Dorothy grew up in the Depression and that made her a little strange about money.  She never wasted any even after she could have.  For example, every cotton ball that came out of a bottle went into service to remove nail polish.  Why buy a bag when she got perfectly good cotton for free?

As a mother, I give her an A+.  That ability to make $1 do the work of $3 meant that we never went without anything important.  I knew we weren’t rich when I was growing up but I had no idea we could have been considered poor.  She made our clothes, clipped coupons and did whatever else it took to meet our material needs.

More importantly, she was a real mother.  There is never a time I can remember her being too busy to listen to me talk her ears off, drill me for a test or sit patiently while I read her my terrible short stories.  As a I grew up, she adjusted to the adult me, still treating me as a daughter, but no longer as a child.   I have children of my own and believe me, I know how tough it is to do that.

dorothy_weddingWe shared every kind of confidence and she let me know her as a woman and a friend.  This picture was one of her favorites of herself, but my personal favorites were the casual snapshots of her over the years.  There was a whole album of her with dozens of different boys she met at the USO during the war.  There were tons of photos of her with my father, the undisputed love of her life, laughing, hugging, sharing 60 years together.  My sisters and I were so lucky and, I’m happy to say, we knew it and told our parents how much we appreciated them and the life they had given us.

Dorothy loved any kind of holiday or celebration.  Nothing made her happier than a house full of family and friends. She stayed in touch with everyone.  When family or friends moved away, other people might lose touch.  Not my mother.  She was still corresponding with the wives of the men who served with my father in WWII when she died last fall.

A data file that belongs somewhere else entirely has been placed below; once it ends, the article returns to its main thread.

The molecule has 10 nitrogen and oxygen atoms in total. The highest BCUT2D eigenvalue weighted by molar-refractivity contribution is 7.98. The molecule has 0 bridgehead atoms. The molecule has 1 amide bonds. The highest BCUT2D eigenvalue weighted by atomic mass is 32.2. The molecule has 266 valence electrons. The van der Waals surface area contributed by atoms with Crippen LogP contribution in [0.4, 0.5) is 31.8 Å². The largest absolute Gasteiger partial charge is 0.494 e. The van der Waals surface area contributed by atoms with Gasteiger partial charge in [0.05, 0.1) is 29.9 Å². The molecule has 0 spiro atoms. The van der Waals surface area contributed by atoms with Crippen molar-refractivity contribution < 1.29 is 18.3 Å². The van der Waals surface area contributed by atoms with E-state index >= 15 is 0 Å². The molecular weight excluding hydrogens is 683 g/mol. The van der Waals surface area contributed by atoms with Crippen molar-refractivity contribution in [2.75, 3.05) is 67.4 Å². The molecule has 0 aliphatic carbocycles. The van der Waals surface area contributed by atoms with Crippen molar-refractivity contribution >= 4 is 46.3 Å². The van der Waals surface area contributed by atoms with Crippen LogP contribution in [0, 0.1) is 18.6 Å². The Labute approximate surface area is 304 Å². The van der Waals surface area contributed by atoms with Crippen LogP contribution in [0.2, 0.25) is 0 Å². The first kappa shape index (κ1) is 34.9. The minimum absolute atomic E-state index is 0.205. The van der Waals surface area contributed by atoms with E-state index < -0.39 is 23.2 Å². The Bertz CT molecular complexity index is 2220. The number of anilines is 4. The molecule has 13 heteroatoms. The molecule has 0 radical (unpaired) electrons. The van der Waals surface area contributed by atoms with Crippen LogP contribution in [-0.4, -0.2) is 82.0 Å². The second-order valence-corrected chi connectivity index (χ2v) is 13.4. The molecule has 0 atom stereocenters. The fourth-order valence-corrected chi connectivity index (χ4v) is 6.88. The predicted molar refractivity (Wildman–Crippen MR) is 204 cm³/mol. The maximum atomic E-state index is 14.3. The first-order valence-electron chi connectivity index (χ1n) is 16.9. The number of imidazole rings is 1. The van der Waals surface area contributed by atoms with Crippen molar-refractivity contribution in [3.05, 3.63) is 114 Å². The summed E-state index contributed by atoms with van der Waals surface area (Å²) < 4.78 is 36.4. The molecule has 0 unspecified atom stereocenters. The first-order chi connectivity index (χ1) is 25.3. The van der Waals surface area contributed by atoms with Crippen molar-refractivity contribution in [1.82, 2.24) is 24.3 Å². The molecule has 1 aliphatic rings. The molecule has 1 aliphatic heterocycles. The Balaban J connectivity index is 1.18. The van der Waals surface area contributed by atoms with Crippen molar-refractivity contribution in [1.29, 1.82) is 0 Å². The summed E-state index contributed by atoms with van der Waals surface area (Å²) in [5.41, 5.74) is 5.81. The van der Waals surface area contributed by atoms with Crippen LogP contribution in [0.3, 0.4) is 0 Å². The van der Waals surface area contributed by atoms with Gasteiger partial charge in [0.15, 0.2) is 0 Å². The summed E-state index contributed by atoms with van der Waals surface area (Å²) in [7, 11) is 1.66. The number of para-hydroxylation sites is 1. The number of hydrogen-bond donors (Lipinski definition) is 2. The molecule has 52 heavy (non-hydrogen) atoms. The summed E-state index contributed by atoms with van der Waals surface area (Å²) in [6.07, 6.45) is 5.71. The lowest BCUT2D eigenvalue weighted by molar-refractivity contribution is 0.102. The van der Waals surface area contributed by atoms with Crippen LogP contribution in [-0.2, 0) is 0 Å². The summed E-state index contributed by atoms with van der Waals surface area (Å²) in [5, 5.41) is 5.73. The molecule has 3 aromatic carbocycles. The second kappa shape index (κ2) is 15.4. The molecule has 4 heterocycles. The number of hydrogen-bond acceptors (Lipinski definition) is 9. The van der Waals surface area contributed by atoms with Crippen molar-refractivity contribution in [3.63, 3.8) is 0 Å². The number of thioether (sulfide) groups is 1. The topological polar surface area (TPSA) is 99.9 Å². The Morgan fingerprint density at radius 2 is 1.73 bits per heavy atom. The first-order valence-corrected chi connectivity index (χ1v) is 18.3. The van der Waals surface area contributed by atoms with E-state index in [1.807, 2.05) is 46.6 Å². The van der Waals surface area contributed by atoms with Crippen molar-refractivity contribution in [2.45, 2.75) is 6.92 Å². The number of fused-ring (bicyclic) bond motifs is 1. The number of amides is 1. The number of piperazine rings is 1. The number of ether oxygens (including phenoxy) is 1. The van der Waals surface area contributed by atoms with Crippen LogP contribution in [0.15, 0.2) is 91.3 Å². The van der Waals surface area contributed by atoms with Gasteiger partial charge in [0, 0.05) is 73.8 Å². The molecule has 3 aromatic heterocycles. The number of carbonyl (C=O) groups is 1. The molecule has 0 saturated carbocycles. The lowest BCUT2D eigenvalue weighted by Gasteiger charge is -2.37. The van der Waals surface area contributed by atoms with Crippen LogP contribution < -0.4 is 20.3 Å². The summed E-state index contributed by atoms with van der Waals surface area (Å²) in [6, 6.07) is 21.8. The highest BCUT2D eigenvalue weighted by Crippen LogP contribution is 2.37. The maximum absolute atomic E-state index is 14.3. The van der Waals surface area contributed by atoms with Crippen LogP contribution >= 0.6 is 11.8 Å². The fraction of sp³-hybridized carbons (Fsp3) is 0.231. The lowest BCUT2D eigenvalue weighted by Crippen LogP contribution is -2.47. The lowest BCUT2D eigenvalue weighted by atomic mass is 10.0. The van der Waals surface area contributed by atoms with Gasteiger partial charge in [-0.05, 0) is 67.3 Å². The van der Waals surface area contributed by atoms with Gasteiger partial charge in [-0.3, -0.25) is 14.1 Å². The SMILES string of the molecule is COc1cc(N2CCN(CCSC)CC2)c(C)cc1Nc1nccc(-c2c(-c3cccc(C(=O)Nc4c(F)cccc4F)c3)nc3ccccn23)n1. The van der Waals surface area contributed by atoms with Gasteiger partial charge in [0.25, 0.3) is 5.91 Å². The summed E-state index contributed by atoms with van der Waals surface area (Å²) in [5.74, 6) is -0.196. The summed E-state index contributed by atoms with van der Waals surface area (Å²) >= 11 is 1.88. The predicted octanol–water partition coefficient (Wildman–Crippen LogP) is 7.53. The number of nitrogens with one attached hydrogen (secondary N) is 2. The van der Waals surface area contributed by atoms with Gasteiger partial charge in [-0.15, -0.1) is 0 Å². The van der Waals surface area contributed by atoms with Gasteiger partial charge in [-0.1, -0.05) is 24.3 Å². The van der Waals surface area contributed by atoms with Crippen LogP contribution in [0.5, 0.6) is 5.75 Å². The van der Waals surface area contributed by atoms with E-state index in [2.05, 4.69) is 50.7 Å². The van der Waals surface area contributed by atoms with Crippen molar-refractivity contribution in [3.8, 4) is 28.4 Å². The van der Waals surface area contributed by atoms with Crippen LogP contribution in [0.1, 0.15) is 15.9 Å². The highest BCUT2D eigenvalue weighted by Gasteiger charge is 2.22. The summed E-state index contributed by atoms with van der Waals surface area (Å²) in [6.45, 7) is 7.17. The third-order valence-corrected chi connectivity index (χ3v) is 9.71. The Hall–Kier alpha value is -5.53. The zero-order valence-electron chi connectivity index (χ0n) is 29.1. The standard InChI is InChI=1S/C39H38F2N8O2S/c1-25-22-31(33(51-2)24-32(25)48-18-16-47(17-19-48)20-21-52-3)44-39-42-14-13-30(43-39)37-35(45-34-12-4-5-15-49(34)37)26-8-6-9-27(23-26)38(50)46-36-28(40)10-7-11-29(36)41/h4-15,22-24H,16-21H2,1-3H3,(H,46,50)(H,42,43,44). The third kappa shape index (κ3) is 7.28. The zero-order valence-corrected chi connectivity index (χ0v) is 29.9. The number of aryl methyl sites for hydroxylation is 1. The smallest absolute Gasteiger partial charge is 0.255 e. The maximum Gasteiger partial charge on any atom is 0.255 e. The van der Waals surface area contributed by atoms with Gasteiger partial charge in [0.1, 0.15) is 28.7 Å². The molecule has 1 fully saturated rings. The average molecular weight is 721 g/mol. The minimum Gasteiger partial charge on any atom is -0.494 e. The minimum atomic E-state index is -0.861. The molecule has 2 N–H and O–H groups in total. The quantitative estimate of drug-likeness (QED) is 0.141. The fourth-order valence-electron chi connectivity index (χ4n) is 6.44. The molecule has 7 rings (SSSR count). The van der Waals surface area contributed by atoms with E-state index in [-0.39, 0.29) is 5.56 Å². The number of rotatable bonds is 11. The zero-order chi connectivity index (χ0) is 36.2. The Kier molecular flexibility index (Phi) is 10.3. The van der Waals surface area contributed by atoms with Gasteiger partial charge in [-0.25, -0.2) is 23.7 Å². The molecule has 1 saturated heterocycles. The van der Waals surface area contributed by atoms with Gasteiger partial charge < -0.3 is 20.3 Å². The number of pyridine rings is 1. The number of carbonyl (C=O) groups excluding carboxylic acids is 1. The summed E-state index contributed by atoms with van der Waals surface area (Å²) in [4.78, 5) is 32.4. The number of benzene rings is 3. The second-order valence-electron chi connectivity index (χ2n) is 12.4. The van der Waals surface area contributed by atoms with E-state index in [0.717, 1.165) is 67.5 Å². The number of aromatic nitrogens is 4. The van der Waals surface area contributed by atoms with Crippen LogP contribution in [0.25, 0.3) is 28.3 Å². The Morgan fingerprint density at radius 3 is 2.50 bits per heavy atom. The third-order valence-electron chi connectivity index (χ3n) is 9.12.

She loved to give presents and not just for the big events that everyone remembers.  She bought us candy for Valentine’s Day and, after I started my own family, gave me a something for my anniversary and Mother’s Day.  In the last decade or so, she gave me money so I could buy something I liked.

garden_pinwheelI put my birthday money last year in a drawer the way I always did, waiting to find something special.  I still had it almost a year later when I fell in love with a giant metal pinwheel that just cried out to be put in my garden.  So I took my birthday money and got my last Mother’s Day gift from my mom.

I can see it from every window on the back of my house, spinning around and catching the light.  She would have loved it.  I think of her while I look at it – not that I need any reminders to think about her.

I hope you don’t mind my personal spin on Mother’s Day.  Think of it as an introduction.  I am sure she and my dad will pop up in the conversation a lot.